WHAT’S IN THE MUSEUM
The Tom McCarty Autobiography Manuscript
Researched by Jim Wetzel
Tom McCarty, the outlaw, was said to have dictated his autobiography in 1898. Some say, or speculate, that he did this from a location in Robbers Roost, a well known refuge for outlaws in southern Utah. It was one of the rare times that Tom McCarty was heard from following his failed robbery of Delta’s Farmers & Merchants Bank in 1893.
Historian Charles Kelly, (1889 – 1971) claimed that the original 93 page typed manuscript came into his hands from Tom McCarty’s son, Thomas Leonard McCarty, born in 1878. Charles Kelly did most of his research in Utah, and he wrote several books and many historical articles, mostly before 1940. His book, The Outlaw Trail, was first published in 1938. At that time, some of the western outlaws he wrote about were still alive, or at least had friends who were. And when people were still around who could add to, or correct historical writings such as Kelly’s, they often did not, for fear of family retribution by those written about. However, Charles Kelly did receive many letters and notes filling in the blanks, or adding to writings that were already in public hands
Kelly got so much additional information over the next 20 years that he republished The Outlaw Trail in 1959, with nationwide distribution this time. This is one of the most important pieces of western history simply because Kelly knew many of the characters in his book, especially Robert Leroy Parker (Butch Cassidy), the main focus of his book. And it is original research, not copied and altered from some other writer.
Charles Kelly claimed that the McCarty manuscript was first published around 1898, in Manti, Utah, though there is no record as to what form it was published. Kelly claims that it was published by Matt Warner’s father, Christian Christiansen. Matt Warner used two different aliases. His given name was Willard Erastus Christiansen. He was also known as Ras Lewis, and of course, Matt Warner.
Even though the Manti Messenger, Manti’s newspaper in 1898, has been digitized, and can be viewed online through the Utah Digitized Newspapers web site, I have not, thus far, located any reference to the manuscript in select 1898 editions.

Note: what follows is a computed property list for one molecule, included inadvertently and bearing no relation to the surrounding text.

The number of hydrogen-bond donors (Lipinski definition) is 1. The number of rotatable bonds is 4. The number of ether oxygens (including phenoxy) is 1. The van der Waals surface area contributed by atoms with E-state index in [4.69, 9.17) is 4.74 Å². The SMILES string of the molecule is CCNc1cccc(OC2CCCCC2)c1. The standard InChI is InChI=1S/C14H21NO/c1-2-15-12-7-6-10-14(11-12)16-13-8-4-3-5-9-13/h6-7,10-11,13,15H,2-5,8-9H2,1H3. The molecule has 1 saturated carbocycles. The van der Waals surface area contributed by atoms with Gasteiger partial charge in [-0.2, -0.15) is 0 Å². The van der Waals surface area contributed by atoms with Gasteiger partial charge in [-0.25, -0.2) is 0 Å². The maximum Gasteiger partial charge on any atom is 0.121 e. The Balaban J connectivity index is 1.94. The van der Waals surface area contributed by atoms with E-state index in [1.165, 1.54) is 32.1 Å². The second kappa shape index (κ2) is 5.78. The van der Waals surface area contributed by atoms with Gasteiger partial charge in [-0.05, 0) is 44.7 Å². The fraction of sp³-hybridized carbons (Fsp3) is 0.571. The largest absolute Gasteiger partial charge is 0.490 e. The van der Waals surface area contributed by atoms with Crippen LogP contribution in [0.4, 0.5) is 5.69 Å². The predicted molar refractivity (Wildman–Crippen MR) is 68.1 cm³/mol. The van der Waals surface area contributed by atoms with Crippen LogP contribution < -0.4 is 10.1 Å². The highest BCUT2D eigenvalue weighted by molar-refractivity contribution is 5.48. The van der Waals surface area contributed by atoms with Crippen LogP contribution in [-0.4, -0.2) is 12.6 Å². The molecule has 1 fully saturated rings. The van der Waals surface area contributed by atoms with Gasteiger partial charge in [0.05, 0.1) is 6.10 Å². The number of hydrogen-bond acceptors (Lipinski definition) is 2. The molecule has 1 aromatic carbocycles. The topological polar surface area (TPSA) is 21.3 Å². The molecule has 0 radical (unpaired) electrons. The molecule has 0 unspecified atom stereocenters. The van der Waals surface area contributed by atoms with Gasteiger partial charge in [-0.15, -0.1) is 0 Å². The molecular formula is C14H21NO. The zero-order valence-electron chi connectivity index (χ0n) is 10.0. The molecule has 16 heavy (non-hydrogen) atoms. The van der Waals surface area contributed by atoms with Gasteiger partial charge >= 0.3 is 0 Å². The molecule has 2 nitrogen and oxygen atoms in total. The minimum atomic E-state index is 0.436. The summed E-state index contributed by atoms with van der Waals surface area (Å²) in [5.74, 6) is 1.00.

This classic photo of Tom McCarty is the one in the police Rogues Gallery in Salt Lake City. Many copies of it are in circulation.
Some outlaws, for whatever reason, took credit for crimes they had nothing to do with. Tom McCarty, on the other hand, denied that he was involved in robberies that he did, in fact, participate in, such as his well-known complicity in the robbery of the David Moffat bank in Denver in 1889. Just the fact that his manuscript is original source material makes it historically significant, especially since it was written within a decade or less of the events he described.
By the same token, Matt Warner’s autobiography, titled Last of the Bandit Riders, falls into the same category. Warner wrote his memoirs over 40 years after the fact, suggesting probable inaccuracies, verified by a number of historians. Copies of this book are rare and pricey, but they can be found on the internet. Several years ago (2000), writer Steve Lacy from Salt Lake City, in collaboration with Matt Warner’s daughter, Joyce, republished Matt’s book, and called it, Last of the Bandit Riders – Revisited. According to Lacy, he corrected some material, and added other, including some photographs and letters supplied by Matt Warner’s daughter.
When Charles Kelly acquired the 93 page McCarty manuscript, he had it re-typed and two copies were made. He sent one copy to the Utah State Historical Society, probably around 1949, or earlier. The USHS records do not reflect the donation date, but the Skovlin book, In Pursuit of the McCarty’s, refers to a meeting between Charles Kelly and Thomas L. McCarty that year. The Delta County Historical Society acquired a copy of the McCarty manuscript from the USHS in 1969. The museum copy is 100 pages, double spaced. In the front of the manuscript are some notes written by Charles Kelly which relate to parts of the manuscript text. He attempts to fill in a few blanks, or clarify a few entries. When Tom McCarty wrote his autobiography, he intentionally omitted dates and names, but did give clues. For places like Delta, he would write “D—-“; for his brother, he would write “a relative”, etc.
I have read Tom McCarty’s manuscript. It is an interesting read, even though I feel he did not accurately portray the Delta bank robbery. This will become apparent when my book on the subject is published this year. I could elaborate on this, but I don’t want to spoil the book experience.
Most of the information above was obtained from the Introduction to Charles Kelly’s book, The Outlaw Trail, and from the book version of the McCarty manuscript, published in a limited edition in 1986. The Delta County Museum sells the updated version of Kelly’s book, first published in 1959, and again in 1996.